Things are going well! As I said in my paper, this is a journey, full of ups and downs. Right now I’m coming back up from a down. Once I moved to Tennessee and started grad school, I started to fall back into my covert ways but I’m still working on that and I’m doing better in that regard now. I feel supported here at UT and I love the SLP graduate program here. I’ve also joined the NSA (National Stuttering Association) chapter here and that’s been really neat. So things are going well! Thank you for asking!

      I have heard about and Peter Reitzes! I’ve been listening to Stuttertalk for a little over a year now and I love it! It has had been so helpful to me while I was beginning to “come out of my stuttering closet” and I still really enjoy it. I can relate to Peter very deeply with his struggle with covert stuttering and listening to him on Stuttertalk has been really helpful for me as I work towards acceptance. I have not heard of Evan Sherman or, however. I will be sure to look that up! Thank you for the recommendation and for your comment.



  11. Hello Tiffani,

    Your paper was truly inspiring. I am currently pursing my masters degree in speech pathology and enjoyed listening to your story. I was surprised that you received such negative comments from your professors about becoming a speech pathologist. I thought with you being a person who stutters they would have loved to have you join their program. I was shocked that said you would be a terrible speech pathologist. I am glad you stayed in the field and good luck in grad school!!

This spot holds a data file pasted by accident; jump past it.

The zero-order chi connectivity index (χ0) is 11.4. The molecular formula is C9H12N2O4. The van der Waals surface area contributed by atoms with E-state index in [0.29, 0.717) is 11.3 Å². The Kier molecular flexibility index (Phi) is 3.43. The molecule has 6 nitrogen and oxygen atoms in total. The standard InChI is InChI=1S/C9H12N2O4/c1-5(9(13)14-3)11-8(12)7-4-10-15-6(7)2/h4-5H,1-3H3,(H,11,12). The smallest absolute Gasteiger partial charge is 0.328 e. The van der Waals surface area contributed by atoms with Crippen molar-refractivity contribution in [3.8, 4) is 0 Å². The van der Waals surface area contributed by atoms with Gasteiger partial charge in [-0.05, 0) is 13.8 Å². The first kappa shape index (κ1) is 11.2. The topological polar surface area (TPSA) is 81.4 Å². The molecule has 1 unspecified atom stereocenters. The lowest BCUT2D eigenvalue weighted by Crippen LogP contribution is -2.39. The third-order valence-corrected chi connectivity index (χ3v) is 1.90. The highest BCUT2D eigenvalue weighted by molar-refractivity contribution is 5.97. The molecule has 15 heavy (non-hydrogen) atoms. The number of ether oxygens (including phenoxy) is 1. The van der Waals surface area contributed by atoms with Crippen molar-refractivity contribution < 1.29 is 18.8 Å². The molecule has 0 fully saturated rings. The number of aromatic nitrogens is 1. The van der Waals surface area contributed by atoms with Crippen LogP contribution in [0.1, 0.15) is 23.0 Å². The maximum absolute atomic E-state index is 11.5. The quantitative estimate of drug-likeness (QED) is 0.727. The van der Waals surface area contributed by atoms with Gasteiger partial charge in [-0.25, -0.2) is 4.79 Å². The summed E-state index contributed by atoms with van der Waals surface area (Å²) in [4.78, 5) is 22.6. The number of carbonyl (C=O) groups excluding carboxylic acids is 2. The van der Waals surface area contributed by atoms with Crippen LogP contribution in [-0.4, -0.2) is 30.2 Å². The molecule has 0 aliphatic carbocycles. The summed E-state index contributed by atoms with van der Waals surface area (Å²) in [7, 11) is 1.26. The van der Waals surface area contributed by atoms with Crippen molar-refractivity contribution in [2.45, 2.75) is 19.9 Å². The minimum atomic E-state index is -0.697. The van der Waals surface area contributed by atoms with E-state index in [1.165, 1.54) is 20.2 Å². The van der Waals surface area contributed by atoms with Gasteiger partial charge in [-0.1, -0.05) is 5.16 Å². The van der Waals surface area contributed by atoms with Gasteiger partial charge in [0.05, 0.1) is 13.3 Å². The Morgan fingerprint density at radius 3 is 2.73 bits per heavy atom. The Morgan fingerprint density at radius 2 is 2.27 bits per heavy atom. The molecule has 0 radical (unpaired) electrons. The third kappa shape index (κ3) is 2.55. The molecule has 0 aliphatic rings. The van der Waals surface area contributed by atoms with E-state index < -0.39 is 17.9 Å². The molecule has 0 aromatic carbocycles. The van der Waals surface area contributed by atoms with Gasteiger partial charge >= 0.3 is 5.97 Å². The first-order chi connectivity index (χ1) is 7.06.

• Hi Alissa,

      Thank you for reading my article and for your comment. I have had several others share your surprise about the negativity that I received from that professor. Unfortunately, many PWS who enter the field of SLP have experienced similar situations. There are, however, many programs and people who do share your attitude, that stuttering could be a benefit to the clinician since they have experienced the struggle of having a communication disorder and have been through the therapy process on the other side of things. I have received a lot more support from my graduate program at UT, my clinical supervisors from the SSMP, and other people in the field. So, thankfully, there are many others who hold views similar to yours.

      Good luck to you, as well, in grad school, I’m sure you will make a fabulous SLP yourself! Thank you for your interest in my story and for your kind comments.



  12. Tiffani,
    Thank you for sharing your story. It is truly amazing all the techniques we all use to compensate for we personally believe are inadequacies. I am most proud of you for telling your friends and family that you are a person who stutters. I was happy to hear that you did not loose friends. I hope you even had many teachable moments between you and your friends. I suspect you taught your friends sympathy, empathy and drive! I wonder what would advice would you share with other young adults? More specifically how would you advise a young adult to approach and an open up to their parents, educate their parents, and even forgive their parents for not fully understanding stuttering?

    • Hi Allegra,

      Thank you for reading my paper and for your comment. Your comment showed a lot of really great insight into how stuttering can be used positively, as a way of teaching people sympathy, empathy and drive. I completely agree with you on these points! I obviously can’t speak for my friends and family, but I like to think as they are walking with me through this journey, they are learning those – and other – things to help grow them as well.